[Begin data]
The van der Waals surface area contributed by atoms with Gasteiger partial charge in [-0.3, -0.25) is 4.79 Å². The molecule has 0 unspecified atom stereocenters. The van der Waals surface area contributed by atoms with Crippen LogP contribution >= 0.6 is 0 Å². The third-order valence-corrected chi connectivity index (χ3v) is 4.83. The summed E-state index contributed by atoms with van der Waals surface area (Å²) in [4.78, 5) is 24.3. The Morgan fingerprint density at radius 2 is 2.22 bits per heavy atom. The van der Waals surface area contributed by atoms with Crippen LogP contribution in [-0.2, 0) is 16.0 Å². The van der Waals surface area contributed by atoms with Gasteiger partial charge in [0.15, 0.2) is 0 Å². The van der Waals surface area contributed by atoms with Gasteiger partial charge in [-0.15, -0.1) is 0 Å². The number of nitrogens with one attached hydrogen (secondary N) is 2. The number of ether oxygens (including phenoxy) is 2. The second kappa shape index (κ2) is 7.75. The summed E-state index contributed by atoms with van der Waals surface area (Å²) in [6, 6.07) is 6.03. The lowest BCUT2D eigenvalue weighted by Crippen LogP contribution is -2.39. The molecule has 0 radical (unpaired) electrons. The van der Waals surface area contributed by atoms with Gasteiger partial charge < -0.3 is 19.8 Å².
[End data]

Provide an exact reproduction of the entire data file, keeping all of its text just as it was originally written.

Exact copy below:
The van der Waals surface area contributed by atoms with Gasteiger partial charge in [-0.3, -0.25) is 4.79 Å². The molecule has 0 unspecified atom stereocenters. The van der Waals surface area contributed by atoms with Crippen LogP contribution >= 0.6 is 0 Å². The third-order valence-corrected chi connectivity index (χ3v) is 4.83. The summed E-state index contributed by atoms with van der Waals surface area (Å²) in [4.78, 5) is 24.3. The Morgan fingerprint density at radius 2 is 2.22 bits per heavy atom. The van der Waals surface area contributed by atoms with Crippen LogP contribution in [-0.2, 0) is 16.0 Å². The van der Waals surface area contributed by atoms with Gasteiger partial charge in [0.15, 0.2) is 0 Å². The van der Waals surface area contributed by atoms with Gasteiger partial charge in [-0.15, -0.1) is 0 Å². The number of nitrogens with one attached hydrogen (secondary N) is 2. The number of ether oxygens (including phenoxy) is 2. The second kappa shape index (κ2) is 7.75. The summed E-state index contributed by atoms with van der Waals surface area (Å²) in [6, 6.07) is 6.03. The lowest BCUT2D eigenvalue weighted by Crippen LogP contribution is -2.39. The molecule has 0 radical (unpaired) electrons. The van der Waals surface area contributed by atoms with Gasteiger partial charge < -0.3 is 19.8 Å².